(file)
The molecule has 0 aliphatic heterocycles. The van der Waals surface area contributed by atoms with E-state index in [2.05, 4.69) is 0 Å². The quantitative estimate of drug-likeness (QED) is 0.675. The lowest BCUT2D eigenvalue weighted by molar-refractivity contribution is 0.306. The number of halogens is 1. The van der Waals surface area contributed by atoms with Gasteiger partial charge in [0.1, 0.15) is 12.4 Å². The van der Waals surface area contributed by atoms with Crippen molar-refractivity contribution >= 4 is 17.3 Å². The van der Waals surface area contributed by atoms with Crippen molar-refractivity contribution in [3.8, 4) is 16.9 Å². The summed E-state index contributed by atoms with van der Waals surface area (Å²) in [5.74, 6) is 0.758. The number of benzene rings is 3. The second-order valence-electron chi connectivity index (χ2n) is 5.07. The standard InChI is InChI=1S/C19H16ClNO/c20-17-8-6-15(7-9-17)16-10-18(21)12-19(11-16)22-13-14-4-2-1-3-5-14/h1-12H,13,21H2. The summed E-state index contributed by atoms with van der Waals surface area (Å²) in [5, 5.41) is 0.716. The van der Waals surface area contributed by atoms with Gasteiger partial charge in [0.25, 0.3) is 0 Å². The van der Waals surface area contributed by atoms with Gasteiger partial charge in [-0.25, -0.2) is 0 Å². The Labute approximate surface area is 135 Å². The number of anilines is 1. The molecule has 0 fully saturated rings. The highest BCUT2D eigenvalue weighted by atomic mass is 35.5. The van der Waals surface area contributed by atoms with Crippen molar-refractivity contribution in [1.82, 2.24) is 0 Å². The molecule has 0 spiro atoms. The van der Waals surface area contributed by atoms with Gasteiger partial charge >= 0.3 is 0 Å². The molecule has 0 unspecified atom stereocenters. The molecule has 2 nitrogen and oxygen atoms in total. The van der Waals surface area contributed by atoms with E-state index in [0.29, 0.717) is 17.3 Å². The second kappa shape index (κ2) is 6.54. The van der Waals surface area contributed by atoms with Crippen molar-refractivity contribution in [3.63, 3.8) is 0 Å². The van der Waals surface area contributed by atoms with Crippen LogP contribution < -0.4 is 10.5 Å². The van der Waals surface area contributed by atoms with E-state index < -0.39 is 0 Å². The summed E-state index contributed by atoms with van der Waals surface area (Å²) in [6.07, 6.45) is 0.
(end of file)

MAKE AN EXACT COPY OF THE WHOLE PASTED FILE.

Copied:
The molecule has 0 aliphatic heterocycles. The van der Waals surface area contributed by atoms with E-state index in [2.05, 4.69) is 0 Å². The quantitative estimate of drug-likeness (QED) is 0.675. The lowest BCUT2D eigenvalue weighted by molar-refractivity contribution is 0.306. The number of halogens is 1. The van der Waals surface area contributed by atoms with Gasteiger partial charge in [0.1, 0.15) is 12.4 Å². The van der Waals surface area contributed by atoms with Crippen molar-refractivity contribution >= 4 is 17.3 Å². The van der Waals surface area contributed by atoms with Crippen molar-refractivity contribution in [3.8, 4) is 16.9 Å². The summed E-state index contributed by atoms with van der Waals surface area (Å²) in [5.74, 6) is 0.758. The number of benzene rings is 3. The second-order valence-electron chi connectivity index (χ2n) is 5.07. The standard InChI is InChI=1S/C19H16ClNO/c20-17-8-6-15(7-9-17)16-10-18(21)12-19(11-16)22-13-14-4-2-1-3-5-14/h1-12H,13,21H2. The summed E-state index contributed by atoms with van der Waals surface area (Å²) in [5, 5.41) is 0.716. The van der Waals surface area contributed by atoms with Gasteiger partial charge in [0.25, 0.3) is 0 Å². The van der Waals surface area contributed by atoms with Gasteiger partial charge in [-0.25, -0.2) is 0 Å². The Labute approximate surface area is 135 Å². The number of anilines is 1. The molecule has 0 fully saturated rings. The highest BCUT2D eigenvalue weighted by atomic mass is 35.5. The van der Waals surface area contributed by atoms with Crippen molar-refractivity contribution in [1.82, 2.24) is 0 Å². The molecule has 0 spiro atoms. The van der Waals surface area contributed by atoms with Gasteiger partial charge >= 0.3 is 0 Å². The molecule has 0 unspecified atom stereocenters. The molecule has 2 nitrogen and oxygen atoms in total. The van der Waals surface area contributed by atoms with E-state index in [0.29, 0.717) is 17.3 Å². The second kappa shape index (κ2) is 6.54. The van der Waals surface area contributed by atoms with Crippen molar-refractivity contribution in [3.63, 3.8) is 0 Å². The van der Waals surface area contributed by atoms with Crippen LogP contribution < -0.4 is 10.5 Å². The van der Waals surface area contributed by atoms with E-state index < -0.39 is 0 Å². The summed E-state index contributed by atoms with van der Waals surface area (Å²) in [6.07, 6.45) is 0.